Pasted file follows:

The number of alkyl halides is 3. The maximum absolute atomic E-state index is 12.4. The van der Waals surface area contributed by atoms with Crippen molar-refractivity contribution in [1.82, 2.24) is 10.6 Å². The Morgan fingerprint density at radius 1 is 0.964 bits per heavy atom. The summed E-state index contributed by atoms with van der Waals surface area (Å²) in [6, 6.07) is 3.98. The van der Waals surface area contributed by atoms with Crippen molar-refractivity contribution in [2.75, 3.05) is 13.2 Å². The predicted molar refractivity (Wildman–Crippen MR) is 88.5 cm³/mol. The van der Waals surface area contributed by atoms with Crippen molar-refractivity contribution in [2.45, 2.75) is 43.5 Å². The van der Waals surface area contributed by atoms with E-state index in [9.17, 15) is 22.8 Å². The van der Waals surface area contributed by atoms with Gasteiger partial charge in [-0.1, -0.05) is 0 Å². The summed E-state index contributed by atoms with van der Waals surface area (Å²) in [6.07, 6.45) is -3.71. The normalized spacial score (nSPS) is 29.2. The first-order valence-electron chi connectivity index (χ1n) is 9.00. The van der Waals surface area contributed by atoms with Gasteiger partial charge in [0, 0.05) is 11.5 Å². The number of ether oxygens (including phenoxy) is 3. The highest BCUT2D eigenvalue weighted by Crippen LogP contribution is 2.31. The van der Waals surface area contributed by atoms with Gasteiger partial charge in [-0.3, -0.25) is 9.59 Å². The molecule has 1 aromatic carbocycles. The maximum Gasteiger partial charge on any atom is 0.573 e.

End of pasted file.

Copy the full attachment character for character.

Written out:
The number of alkyl halides is 3. The maximum absolute atomic E-state index is 12.4. The van der Waals surface area contributed by atoms with Crippen molar-refractivity contribution in [1.82, 2.24) is 10.6 Å². The Morgan fingerprint density at radius 1 is 0.964 bits per heavy atom. The summed E-state index contributed by atoms with van der Waals surface area (Å²) in [6, 6.07) is 3.98. The van der Waals surface area contributed by atoms with Crippen molar-refractivity contribution in [2.75, 3.05) is 13.2 Å². The predicted molar refractivity (Wildman–Crippen MR) is 88.5 cm³/mol. The van der Waals surface area contributed by atoms with Crippen molar-refractivity contribution in [2.45, 2.75) is 43.5 Å². The van der Waals surface area contributed by atoms with E-state index in [9.17, 15) is 22.8 Å². The van der Waals surface area contributed by atoms with Gasteiger partial charge in [-0.1, -0.05) is 0 Å². The summed E-state index contributed by atoms with van der Waals surface area (Å²) in [6.07, 6.45) is -3.71. The normalized spacial score (nSPS) is 29.2. The first-order valence-electron chi connectivity index (χ1n) is 9.00. The van der Waals surface area contributed by atoms with Gasteiger partial charge in [0, 0.05) is 11.5 Å². The number of ether oxygens (including phenoxy) is 3. The highest BCUT2D eigenvalue weighted by Crippen LogP contribution is 2.31. The van der Waals surface area contributed by atoms with Gasteiger partial charge in [-0.3, -0.25) is 9.59 Å². The molecule has 1 aromatic carbocycles. The maximum Gasteiger partial charge on any atom is 0.573 e.